I recently read an article about Nasty Gal, an eBay clothing retailer with nearly $100m in sales. Whilst those revenues are undoubtedly very impressive, it was this bit from the article that impressed me most:
"Instead, she quit her job and started an eBay page to sell some of the vintage designer items she found rummaging through Goodwill bins. She bought a Chanel jacket at a Salvation Army store for $8 and sold it for $1,000. She found Yves Saint Laurent clothing online on the cheap by Googling misspellings of the designer’s name, reasoning that anyone who didn’t know how to spell Yves Saint Laurent probably didn’t realize his value."
Reading this, I could reminisce about my early days as an entrepreneur, where I tried a whole bunch of really whack ideas:
- I started an alternative music label, mostly because I really wanted to be cool and go to all the shows;
- I convinced female students on university campus to join my girl-next-door modelling agency; and
- I persuaded wine estates to pay me ridiculous amounts of money to be featured on my "wine classifieds"-type website.
Not my proudest moments, but all of these got me from point A to B and made a little money too. I wasn't solving world problems either, but I was working hard trying to build a business. And that's what appealed to me about the Nasty Gal article.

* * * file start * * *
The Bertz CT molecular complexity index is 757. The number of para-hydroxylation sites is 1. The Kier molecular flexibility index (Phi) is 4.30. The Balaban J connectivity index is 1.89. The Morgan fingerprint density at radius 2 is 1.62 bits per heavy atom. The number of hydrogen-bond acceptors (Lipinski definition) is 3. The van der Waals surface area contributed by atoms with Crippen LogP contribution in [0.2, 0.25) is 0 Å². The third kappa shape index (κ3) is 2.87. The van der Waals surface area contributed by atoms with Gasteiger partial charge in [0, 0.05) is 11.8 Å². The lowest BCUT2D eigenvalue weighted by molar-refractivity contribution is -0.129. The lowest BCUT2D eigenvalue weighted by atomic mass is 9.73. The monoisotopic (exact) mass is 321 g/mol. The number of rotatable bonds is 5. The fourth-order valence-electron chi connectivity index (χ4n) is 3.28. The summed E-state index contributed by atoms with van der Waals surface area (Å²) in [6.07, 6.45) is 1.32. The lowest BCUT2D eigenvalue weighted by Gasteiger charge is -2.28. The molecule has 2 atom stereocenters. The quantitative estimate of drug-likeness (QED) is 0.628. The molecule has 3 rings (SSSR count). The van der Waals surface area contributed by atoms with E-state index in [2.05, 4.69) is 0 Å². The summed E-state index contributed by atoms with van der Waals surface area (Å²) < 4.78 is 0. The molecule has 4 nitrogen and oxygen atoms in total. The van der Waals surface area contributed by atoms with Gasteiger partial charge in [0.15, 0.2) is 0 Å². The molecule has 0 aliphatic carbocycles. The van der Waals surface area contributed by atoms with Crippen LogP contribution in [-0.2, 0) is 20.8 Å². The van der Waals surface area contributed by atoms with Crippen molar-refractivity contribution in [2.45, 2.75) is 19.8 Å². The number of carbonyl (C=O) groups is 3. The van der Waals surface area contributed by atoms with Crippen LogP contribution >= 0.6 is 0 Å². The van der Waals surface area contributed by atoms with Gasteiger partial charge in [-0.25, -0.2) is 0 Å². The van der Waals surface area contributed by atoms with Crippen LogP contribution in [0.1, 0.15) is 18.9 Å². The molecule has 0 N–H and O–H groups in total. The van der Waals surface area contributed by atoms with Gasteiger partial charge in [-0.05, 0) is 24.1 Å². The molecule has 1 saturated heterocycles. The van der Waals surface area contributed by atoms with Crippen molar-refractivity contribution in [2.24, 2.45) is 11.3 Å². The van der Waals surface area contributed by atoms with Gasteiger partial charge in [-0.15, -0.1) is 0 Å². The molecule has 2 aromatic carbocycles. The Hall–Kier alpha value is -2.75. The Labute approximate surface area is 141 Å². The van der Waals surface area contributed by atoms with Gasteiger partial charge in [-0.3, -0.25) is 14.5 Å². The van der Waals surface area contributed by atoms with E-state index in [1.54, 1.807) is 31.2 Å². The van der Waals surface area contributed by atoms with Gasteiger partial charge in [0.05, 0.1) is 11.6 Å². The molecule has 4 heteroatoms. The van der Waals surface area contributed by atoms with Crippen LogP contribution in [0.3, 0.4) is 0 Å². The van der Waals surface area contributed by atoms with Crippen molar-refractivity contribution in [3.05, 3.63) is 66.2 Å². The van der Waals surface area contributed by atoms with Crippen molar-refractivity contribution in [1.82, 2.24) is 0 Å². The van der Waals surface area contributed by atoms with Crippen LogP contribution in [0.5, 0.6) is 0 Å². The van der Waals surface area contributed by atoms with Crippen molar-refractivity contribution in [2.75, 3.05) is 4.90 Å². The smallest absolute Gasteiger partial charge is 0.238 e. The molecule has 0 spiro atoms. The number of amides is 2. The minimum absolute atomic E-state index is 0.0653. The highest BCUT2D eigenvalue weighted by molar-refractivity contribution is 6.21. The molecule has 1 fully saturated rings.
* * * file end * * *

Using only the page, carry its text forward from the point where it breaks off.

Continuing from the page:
I think that there's some true entrepreneurial character traits, tips & tricks that shines through in the Nasty Gal article:
1. Constraints breeds creativity. Most businesses start out not having the kind of resources to compete against the incumbents. Establishing a new startup is hard work and requires a kind of scrappiness to succeed. It's within those constraints though where entrepreneurs have the kind of creativity to solve a problem in a way that no one else saw.
2. No obstacle is too big. How do you go about creating a $100m clothing business? You start buying $8 garments from the Salvation Army. If that latter bit, creating a $100m company seems an arduous task that most people will never take on, purely because they don't believe that it's possible.
3. Your business only needs one believer. Unlike organized religion (that needs millions of believers for it to gain traction), your business only needs one: you. Other people will think you're crazy for buying $8 garments from the Salvation Army and they'll discount your vision as a result. As an entrepreneur, you just need to believe in your vision and execute accordingly regardless of what others say or think.
4. Leverage the knowledge gap. Never ignore how valuable the knowledge gap (between yourself & your customers) can be. The fact that you know how / where to source something (and your customers don't), means you can sell that onto them at whatever cost. Customers love convenience, so if you're making it easier for them, they'll pay you to bridge that gap.
Entrepreneurs are a different breed altogether. To some it comes easier than others, but the above character traits can be learnt. It just requires a different way of thinking about taking a chance & executing on your vision / passion.